Does your gun look boring? Are you a huge fan of soccer? Maybe you just want to protect your hunting rifle and keep that safe queen look once the season is over, either way – wrapping your firearm in protective vinyl with Premium Skins and Gun Skins might be the answer!
We’ve got both side-by-side for testing to let you know exactly who the best is.
Both of these products are more or less the same thing – vinyl wraps for your guns. Wrapping stuff in vinyl isn’t anything new, in fact, it dates back to the 1950s. Cars and buses have been getting wrapped since the early ’90s and more recently it’s become fairly common for loads of applications.
Including your guns.
Vinyl wrappings are basically plastic cloth-like stuff with designs printed on one side and adhesive on the other side. Heat it up, slap it on a surface, and you’re done!
A new coating of protection and coolness is now on the thing you wrapped.
Premium Skins and Gun Skins are two major makers of firearm-oriented vinyl wraps. Both use 3M vinyl, but different types and with very different options.
Selecting Your Skin
The more practical options include things like Realtree and Kryptek Camo or fun options like a range of US flag patterns to some really strange stuff like those soccer balls or zombie skulls.
I went with a US flag wrap from both brands since it’s one of the few options that both offer and ‘murica. I also got a skulls design from Premium Skins because why not.
Application Basics & Tools
Applying anything to any surface is all about prep work. Painting a house, rattle can your AR, or wrapping a car – a good clean surface is critically important.
You’ll also need something to cut the wraps with and a heat source to activate the adhesive.
Plus some easy tools to make smoothing down the wraps a lot easier.
I picked up a few things off Amazon for the job:
- Black & Decker HG1300 Heat Gun
- Customizable Polyethylene Foam Pads
- Plastic Felt Edge Squeegee
- X-Acto No 1 Precision Knife
All of these tools are also available from Premium Skins and Gun Skins as well.
I also used denatured alcohol as by solvent/cleaner.
According to the instructions you can get by with a hairdryer, but a heat gun is faster and easier.
The Black & Decker I got worked fine but it also smoked for the first 5 minutes of use. Not a thick smoke, but enough to make me wonder.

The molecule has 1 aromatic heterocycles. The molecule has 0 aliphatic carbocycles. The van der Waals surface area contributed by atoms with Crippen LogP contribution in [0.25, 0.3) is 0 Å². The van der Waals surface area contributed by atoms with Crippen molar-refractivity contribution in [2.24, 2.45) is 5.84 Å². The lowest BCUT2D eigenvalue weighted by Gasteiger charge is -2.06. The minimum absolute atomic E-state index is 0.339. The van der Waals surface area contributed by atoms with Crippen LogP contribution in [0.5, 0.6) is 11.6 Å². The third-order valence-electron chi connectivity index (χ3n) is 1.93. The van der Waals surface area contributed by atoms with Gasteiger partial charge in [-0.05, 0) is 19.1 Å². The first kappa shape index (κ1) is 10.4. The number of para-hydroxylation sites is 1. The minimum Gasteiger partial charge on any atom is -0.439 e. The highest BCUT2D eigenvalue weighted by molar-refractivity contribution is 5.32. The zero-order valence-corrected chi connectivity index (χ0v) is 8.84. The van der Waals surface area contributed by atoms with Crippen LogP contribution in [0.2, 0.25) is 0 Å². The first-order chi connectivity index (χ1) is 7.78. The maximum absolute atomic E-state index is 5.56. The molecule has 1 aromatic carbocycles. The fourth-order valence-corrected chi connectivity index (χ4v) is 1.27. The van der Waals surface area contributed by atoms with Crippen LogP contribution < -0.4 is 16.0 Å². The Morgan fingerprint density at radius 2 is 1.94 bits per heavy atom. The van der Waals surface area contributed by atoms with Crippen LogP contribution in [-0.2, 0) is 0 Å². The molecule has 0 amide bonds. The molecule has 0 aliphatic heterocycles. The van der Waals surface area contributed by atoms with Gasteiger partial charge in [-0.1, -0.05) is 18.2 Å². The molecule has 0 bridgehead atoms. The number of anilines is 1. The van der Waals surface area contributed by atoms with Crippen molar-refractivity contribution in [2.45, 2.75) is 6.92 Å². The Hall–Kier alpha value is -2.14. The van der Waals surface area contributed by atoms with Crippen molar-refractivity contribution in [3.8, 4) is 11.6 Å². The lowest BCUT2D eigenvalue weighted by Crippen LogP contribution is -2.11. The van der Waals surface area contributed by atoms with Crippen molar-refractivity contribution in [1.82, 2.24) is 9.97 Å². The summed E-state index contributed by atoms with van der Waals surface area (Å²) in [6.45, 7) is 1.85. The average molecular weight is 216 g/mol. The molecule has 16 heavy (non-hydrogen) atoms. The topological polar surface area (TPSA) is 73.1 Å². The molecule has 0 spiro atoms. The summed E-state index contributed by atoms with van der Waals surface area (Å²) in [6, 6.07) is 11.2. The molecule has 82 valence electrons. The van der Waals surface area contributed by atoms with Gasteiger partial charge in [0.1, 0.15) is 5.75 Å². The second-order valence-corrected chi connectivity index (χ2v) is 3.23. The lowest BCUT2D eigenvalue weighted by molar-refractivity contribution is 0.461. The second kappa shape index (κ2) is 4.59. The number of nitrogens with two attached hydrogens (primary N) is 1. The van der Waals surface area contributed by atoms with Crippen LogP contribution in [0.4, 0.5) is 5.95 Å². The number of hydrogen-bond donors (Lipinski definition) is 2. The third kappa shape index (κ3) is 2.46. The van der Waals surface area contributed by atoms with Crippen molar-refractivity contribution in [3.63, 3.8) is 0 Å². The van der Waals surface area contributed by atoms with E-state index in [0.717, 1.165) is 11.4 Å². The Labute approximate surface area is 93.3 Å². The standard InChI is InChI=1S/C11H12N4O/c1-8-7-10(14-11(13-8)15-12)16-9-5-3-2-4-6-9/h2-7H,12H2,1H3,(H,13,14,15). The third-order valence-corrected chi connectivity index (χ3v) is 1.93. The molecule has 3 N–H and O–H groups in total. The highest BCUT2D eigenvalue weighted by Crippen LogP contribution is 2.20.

I strongly recommend the knife, squeegee, and foam. The foam was surprisingly useful for pushing down the vinyl and getting a nice tight fit.
For this project, I’m using my Smith & Wesson SD9VE. This was actually the first pistol I ever bought, since then I’ve put more than 4,000 rounds down the pipe.
Step 1: Cleaning
A good cleaning is in order first. If you have dirt or dust on the gun, rinsing in water and drying it well will be required. My gun was pretty clean to start with so I went straight to the denatured alcohol to get any trace oils off.
I started with my frame first, but you do you.
Damp a cloth, wipe the gun off, good to go.
I hit the frame/slide with a little heat after wiping it down just to make sure all of the denatured alcohol was evaporated, not required but it’s what I did.
Make sure you remove any solvents from your work area before starting to use the heat gun. Heat guns and flammable liquids aren’t a good mix.
Step 2: Lay It Out
Peel the vinyl from the kit and lay it on the workpiece, and press to set it. It’s really that easy.
I normally heated the surface for a few seconds before applying the vinyl just to give it a little more adhesion, but this really wasn’t required.
If you’re good at wrapping presents, this won’t be too hard of a project for you. But if you suck at it as I do… results may vary.
Step 3: Trim
The vinyl comes as large sections that are roughly larger than the item you’re working on, so a good amount of trimming and cutting is required.
Major cuts are needed just to shape the vinyl but lots of little cuts are also needed. The precision cuts are mostly for controls like the magazine release, slide release, etc. They are also so things look nice.